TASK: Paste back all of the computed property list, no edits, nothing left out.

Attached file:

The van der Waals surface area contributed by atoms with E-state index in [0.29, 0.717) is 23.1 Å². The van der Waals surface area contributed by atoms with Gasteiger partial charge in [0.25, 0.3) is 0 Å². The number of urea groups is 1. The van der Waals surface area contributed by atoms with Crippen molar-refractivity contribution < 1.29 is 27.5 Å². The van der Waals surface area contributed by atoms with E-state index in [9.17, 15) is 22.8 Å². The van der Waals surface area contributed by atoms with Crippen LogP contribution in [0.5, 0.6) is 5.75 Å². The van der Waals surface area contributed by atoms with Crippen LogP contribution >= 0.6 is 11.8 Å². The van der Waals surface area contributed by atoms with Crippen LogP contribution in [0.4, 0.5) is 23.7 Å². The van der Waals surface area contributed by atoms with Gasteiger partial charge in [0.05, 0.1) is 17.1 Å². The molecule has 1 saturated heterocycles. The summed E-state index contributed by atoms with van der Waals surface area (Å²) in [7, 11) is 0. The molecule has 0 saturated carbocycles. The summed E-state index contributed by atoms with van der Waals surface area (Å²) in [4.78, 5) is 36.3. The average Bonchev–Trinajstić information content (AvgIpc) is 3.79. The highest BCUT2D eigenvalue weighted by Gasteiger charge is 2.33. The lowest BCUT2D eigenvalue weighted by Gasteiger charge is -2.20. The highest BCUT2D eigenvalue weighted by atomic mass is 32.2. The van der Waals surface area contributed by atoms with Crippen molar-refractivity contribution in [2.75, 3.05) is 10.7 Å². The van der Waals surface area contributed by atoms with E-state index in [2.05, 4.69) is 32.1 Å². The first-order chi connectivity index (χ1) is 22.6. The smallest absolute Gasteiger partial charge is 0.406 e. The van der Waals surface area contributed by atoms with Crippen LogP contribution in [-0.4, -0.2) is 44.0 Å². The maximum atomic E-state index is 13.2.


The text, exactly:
The van der Waals surface area contributed by atoms with E-state index in [0.29, 0.717) is 23.1 Å². The van der Waals surface area contributed by atoms with Gasteiger partial charge in [0.25, 0.3) is 0 Å². The number of urea groups is 1. The van der Waals surface area contributed by atoms with Crippen molar-refractivity contribution < 1.29 is 27.5 Å². The van der Waals surface area contributed by atoms with E-state index in [9.17, 15) is 22.8 Å². The van der Waals surface area contributed by atoms with Crippen LogP contribution in [0.5, 0.6) is 5.75 Å². The van der Waals surface area contributed by atoms with Crippen LogP contribution >= 0.6 is 11.8 Å². The van der Waals surface area contributed by atoms with Crippen LogP contribution in [0.4, 0.5) is 23.7 Å². The van der Waals surface area contributed by atoms with Gasteiger partial charge in [0.05, 0.1) is 17.1 Å². The molecule has 1 saturated heterocycles. The summed E-state index contributed by atoms with van der Waals surface area (Å²) in [7, 11) is 0. The molecule has 0 saturated carbocycles. The summed E-state index contributed by atoms with van der Waals surface area (Å²) in [4.78, 5) is 36.3. The average Bonchev–Trinajstić information content (AvgIpc) is 3.79. The highest BCUT2D eigenvalue weighted by Gasteiger charge is 2.33. The lowest BCUT2D eigenvalue weighted by Gasteiger charge is -2.20. The highest BCUT2D eigenvalue weighted by atomic mass is 32.2. The van der Waals surface area contributed by atoms with Crippen molar-refractivity contribution in [2.75, 3.05) is 10.7 Å². The van der Waals surface area contributed by atoms with E-state index in [2.05, 4.69) is 32.1 Å². The first-order chi connectivity index (χ1) is 22.6. The smallest absolute Gasteiger partial charge is 0.406 e. The van der Waals surface area contributed by atoms with Crippen LogP contribution in [-0.4, -0.2) is 44.0 Å². The maximum atomic E-state index is 13.2.